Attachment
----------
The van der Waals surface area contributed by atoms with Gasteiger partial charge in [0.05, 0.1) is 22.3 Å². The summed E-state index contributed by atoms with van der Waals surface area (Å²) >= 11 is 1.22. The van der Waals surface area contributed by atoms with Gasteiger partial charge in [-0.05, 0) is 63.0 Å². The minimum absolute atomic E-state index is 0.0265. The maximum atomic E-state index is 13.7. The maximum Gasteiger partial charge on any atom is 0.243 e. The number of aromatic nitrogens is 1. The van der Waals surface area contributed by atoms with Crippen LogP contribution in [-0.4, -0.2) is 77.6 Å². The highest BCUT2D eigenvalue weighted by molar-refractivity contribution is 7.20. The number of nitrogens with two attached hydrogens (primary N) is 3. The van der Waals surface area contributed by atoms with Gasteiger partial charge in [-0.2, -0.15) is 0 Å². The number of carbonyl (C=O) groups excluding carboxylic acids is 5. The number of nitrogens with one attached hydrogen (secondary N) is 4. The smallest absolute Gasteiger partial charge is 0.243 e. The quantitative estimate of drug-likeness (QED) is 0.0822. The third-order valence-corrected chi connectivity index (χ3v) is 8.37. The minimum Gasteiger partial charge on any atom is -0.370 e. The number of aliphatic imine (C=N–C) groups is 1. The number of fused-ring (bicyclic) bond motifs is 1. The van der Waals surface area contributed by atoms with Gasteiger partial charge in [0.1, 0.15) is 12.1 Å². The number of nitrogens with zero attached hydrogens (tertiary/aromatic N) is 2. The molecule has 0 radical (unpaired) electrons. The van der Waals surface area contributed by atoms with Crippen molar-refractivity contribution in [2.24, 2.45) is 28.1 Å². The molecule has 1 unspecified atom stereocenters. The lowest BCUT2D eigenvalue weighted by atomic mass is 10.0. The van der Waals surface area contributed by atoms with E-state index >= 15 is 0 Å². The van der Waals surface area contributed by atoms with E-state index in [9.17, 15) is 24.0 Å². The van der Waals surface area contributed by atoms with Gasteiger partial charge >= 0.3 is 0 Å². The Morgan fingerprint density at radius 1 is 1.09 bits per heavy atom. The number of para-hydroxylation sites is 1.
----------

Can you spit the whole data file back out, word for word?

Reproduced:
The van der Waals surface area contributed by atoms with Gasteiger partial charge in [0.05, 0.1) is 22.3 Å². The summed E-state index contributed by atoms with van der Waals surface area (Å²) >= 11 is 1.22. The van der Waals surface area contributed by atoms with Gasteiger partial charge in [-0.05, 0) is 63.0 Å². The minimum absolute atomic E-state index is 0.0265. The maximum atomic E-state index is 13.7. The maximum Gasteiger partial charge on any atom is 0.243 e. The number of aromatic nitrogens is 1. The van der Waals surface area contributed by atoms with Crippen LogP contribution in [-0.4, -0.2) is 77.6 Å². The highest BCUT2D eigenvalue weighted by molar-refractivity contribution is 7.20. The number of nitrogens with two attached hydrogens (primary N) is 3. The van der Waals surface area contributed by atoms with Gasteiger partial charge in [-0.2, -0.15) is 0 Å². The number of carbonyl (C=O) groups excluding carboxylic acids is 5. The number of nitrogens with one attached hydrogen (secondary N) is 4. The smallest absolute Gasteiger partial charge is 0.243 e. The quantitative estimate of drug-likeness (QED) is 0.0822. The third-order valence-corrected chi connectivity index (χ3v) is 8.37. The minimum Gasteiger partial charge on any atom is -0.370 e. The number of aliphatic imine (C=N–C) groups is 1. The number of fused-ring (bicyclic) bond motifs is 1. The van der Waals surface area contributed by atoms with Gasteiger partial charge in [0.1, 0.15) is 12.1 Å². The number of nitrogens with zero attached hydrogens (tertiary/aromatic N) is 2. The molecule has 0 radical (unpaired) electrons. The van der Waals surface area contributed by atoms with Crippen molar-refractivity contribution in [2.24, 2.45) is 28.1 Å². The molecule has 1 unspecified atom stereocenters. The lowest BCUT2D eigenvalue weighted by atomic mass is 10.0. The van der Waals surface area contributed by atoms with E-state index >= 15 is 0 Å². The van der Waals surface area contributed by atoms with E-state index in [9.17, 15) is 24.0 Å². The van der Waals surface area contributed by atoms with Gasteiger partial charge >= 0.3 is 0 Å². The Morgan fingerprint density at radius 1 is 1.09 bits per heavy atom. The number of para-hydroxylation sites is 1.